I wasn't quite sure how I was going to mount the servo, so I started by cutting a disc from 1/16" black G-10 Garolite - basically printed circuit board material without the copper. I did this part early on and made a cutout for the small servo I was using, but broke that servo and had to use a larger one that wouldn't fit the hole. I'd intended to use standoffs to mount the disc to another disc, or to the bottom of the housing, but somewhere along the line I discovered that it fit snugly at the bottom of the end cap and that I could hot-glue the larger servo directly to it. This turned out to be good enough, and actually made it easier to align everything later on.

Note the complete lack of use of the mounting holes

The build process took an evening or two of design and PCB layout work and most of a weekend of building, coding, and testing. With the exception of the green LEDs (the ones I had weren't bright enough), the PCBs, and, of all things, a simple toggle switch (why didn't I have any of those?), all of the parts and materials were already available in the shop.

Some final tweaking was done in the RV on the drive to Nevada. Of particular concern was the need to get the servo and map disc aligned. To this end I wrote a self-test sequence that would rotate the pointer to the leftmost road, wait a couple of seconds, and then rotate to the rightmost road, all while cycling through all of the LEDs on both arrays. This made for a nice start-up demo and let me easily adjust the disc to match the servo.
Finished display in operation

Calibration of the map requires three elements: the map center coordinates, the compass angle of the first street, and the scale of the map. The first I got from Haggis at Burning Man Earth and was well-known in advance since the entire city is laid out around a marker spike driven at that point. The second wasn’t explicitly stated on the map I had, but I made an educated guess. The last was the least certain, but again I made a guess and got it pretty close. I refined my guesses using readings from a handheld GPS receiver once I was on the playa.

The indicated position was still off a bit in some parts of the city and I never had the time to track down the source of the error (perhaps some non-linearity in the servo’s response?) but everywhere it was within half a block, good enough for basic navigation. If I’d had time to add the planned LCD character display it would have been easier to debug.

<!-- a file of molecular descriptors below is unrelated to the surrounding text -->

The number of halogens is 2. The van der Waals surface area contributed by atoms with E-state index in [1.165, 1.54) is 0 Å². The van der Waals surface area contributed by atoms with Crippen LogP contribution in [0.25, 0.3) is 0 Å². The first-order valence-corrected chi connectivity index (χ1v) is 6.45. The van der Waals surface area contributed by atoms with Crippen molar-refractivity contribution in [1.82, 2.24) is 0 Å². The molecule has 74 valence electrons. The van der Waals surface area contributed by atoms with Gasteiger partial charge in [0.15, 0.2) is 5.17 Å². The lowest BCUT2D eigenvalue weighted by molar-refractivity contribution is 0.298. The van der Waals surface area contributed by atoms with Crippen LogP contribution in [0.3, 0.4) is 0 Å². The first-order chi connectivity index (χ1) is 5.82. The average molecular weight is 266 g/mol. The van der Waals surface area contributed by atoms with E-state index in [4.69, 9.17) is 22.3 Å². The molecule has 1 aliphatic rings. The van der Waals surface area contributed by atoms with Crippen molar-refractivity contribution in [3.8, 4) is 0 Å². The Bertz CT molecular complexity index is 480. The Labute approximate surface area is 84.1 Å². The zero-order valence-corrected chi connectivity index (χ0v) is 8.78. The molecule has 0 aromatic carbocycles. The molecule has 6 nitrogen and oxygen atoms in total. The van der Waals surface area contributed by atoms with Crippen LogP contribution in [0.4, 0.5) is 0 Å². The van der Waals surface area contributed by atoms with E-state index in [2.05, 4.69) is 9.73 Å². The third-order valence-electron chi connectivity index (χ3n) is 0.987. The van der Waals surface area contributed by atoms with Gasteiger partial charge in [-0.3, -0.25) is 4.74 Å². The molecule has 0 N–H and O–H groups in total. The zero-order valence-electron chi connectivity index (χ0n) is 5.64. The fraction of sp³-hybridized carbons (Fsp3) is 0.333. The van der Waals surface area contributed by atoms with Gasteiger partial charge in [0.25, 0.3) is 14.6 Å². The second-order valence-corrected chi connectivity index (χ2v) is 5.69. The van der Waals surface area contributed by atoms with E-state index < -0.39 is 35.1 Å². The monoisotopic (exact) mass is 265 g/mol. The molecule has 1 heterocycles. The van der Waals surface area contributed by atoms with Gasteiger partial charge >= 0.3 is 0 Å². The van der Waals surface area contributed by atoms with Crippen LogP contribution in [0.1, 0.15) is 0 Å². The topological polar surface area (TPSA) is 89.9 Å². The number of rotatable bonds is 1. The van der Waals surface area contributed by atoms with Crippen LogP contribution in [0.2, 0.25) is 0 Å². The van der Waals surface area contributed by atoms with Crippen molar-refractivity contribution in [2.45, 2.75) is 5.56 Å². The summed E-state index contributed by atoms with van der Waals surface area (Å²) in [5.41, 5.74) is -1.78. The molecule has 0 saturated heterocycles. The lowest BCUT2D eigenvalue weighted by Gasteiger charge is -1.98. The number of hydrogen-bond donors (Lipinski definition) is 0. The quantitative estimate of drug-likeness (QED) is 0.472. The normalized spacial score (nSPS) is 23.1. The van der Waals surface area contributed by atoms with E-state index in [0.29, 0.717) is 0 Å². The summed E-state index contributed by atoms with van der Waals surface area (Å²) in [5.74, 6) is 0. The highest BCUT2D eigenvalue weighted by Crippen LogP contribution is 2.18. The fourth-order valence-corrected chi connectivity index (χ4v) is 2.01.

Responses to the gadget ranged from the jaded but polite (“Is that a playa compass? Cool.”) to the… ah, ecstatic (“Ohmygod that is so &%@#ing AWESOME! YES! Can I take a picture? I LOVE it!”)
Ooh... shiny!

The source code is full of unfinished and unused junk and the board layouts were quick and dirty, but both are available here (C source for CodeWarrior, schematic and board layout in Eagle PCB). I've also got several extra sets of boards on hand - I don't want money for them, but I'll consider on-playa trades for food, shiny objects, or what have you at Burning Man this year!

Parts sources:

Digi-Key for processors, LEDs, and such
Strike Models for servos
Delvie's Plastics for fluorescent cast acrylic
McMaster-Carr for Garolite sheet, screws, and end mills
Argent Data Systems (i.e., from my own warehouse) for the GPS receiver
Orchard Supply Hardware for the ABS sewer pipe cap

Eye photo courtesy of Flickr user Monkey Boson (CC-attribution license)

Monday, August 9, 2010

SugarSync disaster

It's not often that I have such a bad experience with a product or service that I feel like I need to write about it, but I'm downright angry with SugarSync. I set up this service several months ago to keep files (source code, business documents, and reference materials mostly) in sync between my home desktop, office desktop, workbench, and laptop. It seemed to be working OK at first, but things got progressively worse as time went on.

Here's the shared folder where I keep my Quickbooks files:

Argent Data Systems (from Jupiter) (Backup Apr 04,2010 06 26 PM).QBB
Argent Data Systems (from Jupiter) (Backup Jun 05,2010 06 40 PM).QBB
Argent Data Systems (from Jupiter) (Backup Mar 01,2010 08 04 PM).QBB
Argent Data Systems (from Jupiter) (from Workbench).QBW
Argent Data Systems (from Jupiter) (from Workbench).QBW.ND
<dir> Argent Data Systems (from Jupiter) - Images
Argent Data Systems (from Jupiter).QBW
Argent Data Systems (from Jupiter).QBW (from Workbench).ND
Argent Data Systems (from Jupiter).QBW.ND
Argent Data Systems (from Jupiter).QBW.TLG
Argent Data Systems.QBW.ND
Argent Data Systems.QBW.TLG

Keep in mind that I only have Quickbooks installed on one machine, so these files have never been opened or locked on another PC. Yet the files show up like they were edited in multiple places at the same time and the service couldn't resolve the conflict.